99 killed in Guatemala volcano eruption

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99 killed in Guatemala volcano eruption

A resident cries after she was safely evacuated from her home near the Volcan de Fuego, or "Volcano of Fire", in Escuintla, Guatemala, Monday, June 4, 2018.

Guatemala's National Institute of Forensic Sciences has raised the death toll from Sunday's eruption of the Volcano of Fire to 99.

Some 200 people are said to be missing, so the final toll is likely to be even higher.

Her father Pedro Orizabal says he is saying goodbye to his daughter "with great pain". "May God bless all the family that is still standing". Officials said more pyroclastic flow is expected in the upcoming days.

Sandra Orizabal was buried hurriedly and without the usual wake by order of health authorities.

Workers have already dug a row of additional graves at the lush green cemetery, ready and waiting for whoever comes next.

To date, 99 people are known to have died in Sunday's major eruption of the volcano, with almost 200 more still reported as missing.

Despite offers of worldwide help from the United States, Mexico and several Latin American neighbors, Guatemalan authorities have not made a request for foreign aid. Fresh explosions are heard from time to time, and new lava flows complicate things further.

At a shelter for people displaced by the powerful volcanic eruption in Guatemala, student stylists are volunteering to give haircuts to people who were burned the day of the disaster.

Washington also dispatched aircraft to help transport burn victims to Florida and Texas. Guatemala recently moved its embassy in Israel from Tel Aviv to Jerusalem, following a recent similar move by the U.S.

Guatemalan officials have confirmed 99 dead, with many more missing.

The International Federation of Red Cross and Red Crescent Societies said they have released more than 250,000 Swiss francs ($253,446) from its global emergency fund to support frontline emergency efforts. A photograph shows their bodies huddled on a bed in the corner of a room, covered in white ash and blood. She adds that it's "not right" to leave their bodies there. "We will have to resort to other anthropological methods and if it is possible to take DNA samples to identify them".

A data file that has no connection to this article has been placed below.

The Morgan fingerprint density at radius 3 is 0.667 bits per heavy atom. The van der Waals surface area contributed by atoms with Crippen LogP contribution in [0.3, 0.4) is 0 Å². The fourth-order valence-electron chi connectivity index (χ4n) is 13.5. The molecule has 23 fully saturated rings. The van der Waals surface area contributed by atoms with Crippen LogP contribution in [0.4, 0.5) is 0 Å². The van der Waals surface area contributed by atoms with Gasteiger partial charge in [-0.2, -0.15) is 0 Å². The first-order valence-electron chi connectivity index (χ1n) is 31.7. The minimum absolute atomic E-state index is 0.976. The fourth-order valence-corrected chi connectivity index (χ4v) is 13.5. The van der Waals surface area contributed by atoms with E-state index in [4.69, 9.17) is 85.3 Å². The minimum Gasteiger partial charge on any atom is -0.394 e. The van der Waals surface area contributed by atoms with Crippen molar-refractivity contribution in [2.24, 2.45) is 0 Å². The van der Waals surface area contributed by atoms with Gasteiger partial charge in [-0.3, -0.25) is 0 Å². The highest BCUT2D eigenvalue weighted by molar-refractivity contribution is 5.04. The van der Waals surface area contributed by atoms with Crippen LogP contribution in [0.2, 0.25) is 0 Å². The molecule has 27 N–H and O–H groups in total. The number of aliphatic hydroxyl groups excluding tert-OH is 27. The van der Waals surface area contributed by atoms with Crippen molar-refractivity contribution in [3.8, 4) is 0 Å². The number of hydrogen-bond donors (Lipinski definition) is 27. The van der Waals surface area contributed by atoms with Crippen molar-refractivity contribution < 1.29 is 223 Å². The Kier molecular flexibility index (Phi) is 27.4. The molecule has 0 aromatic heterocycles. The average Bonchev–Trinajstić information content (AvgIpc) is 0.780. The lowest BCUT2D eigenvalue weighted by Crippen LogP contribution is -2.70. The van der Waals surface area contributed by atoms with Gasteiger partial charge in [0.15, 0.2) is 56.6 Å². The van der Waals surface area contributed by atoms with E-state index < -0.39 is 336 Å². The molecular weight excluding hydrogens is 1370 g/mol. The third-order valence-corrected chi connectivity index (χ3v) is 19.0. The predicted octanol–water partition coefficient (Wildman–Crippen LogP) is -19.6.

Oscar Chavez trekked over a mountain with his father and younger brother to search for his brother Edgar, sister-in-law Sandra and 4-year-old nephew Josue in the hamlet of San Miguel Los Lotes, which was nearly entirely wiped out by the volcanic flows.

The agency said seven of the latest victims were in a temporary morgue installed close to the impact zone, in the now-devastated community of San Miguel Los Lotes in Escuintla, south of the capital Guatemala City. Only a handful of structures on the edge of town survived. They're searching for his brother Edgar, sister-in-law Sandra and nephew Josue.

A group of police officers saw what the family was doing and came to lend shovels and help with the digging.

The suspension of rescue efforts around the volcano may be lifted if conditions on the ground improve, CONRED said.

"The work continues to be risky for people if we take into account the abundant volcanic material that exists and then also the rain, that could generate volcanic lahars or avalanches. and then, it is important to verify the situation in this sector, if the conditions stabilise to allow the rescue workers to come back here", said CONRED rescue agency spokeman David de León.

"My father, my mother, my sisters are there", she said, upset over rescuers' decision to suspend their search.

It sent huge clouds of ash barreling over the surrounding area, blanketing roads, cars and people in thick gray dust as a river of molten mud carved a path down the mountain, sweeping away entire villages.

Hospital officials began working with Guatemalan and US officials to mobilize this effort within 24 hours of the disaster, so the victims would be able to get immediate treatment and care. The US Embassy in Guatemala said they would be treated at Shriner's Hospital in Galveston.

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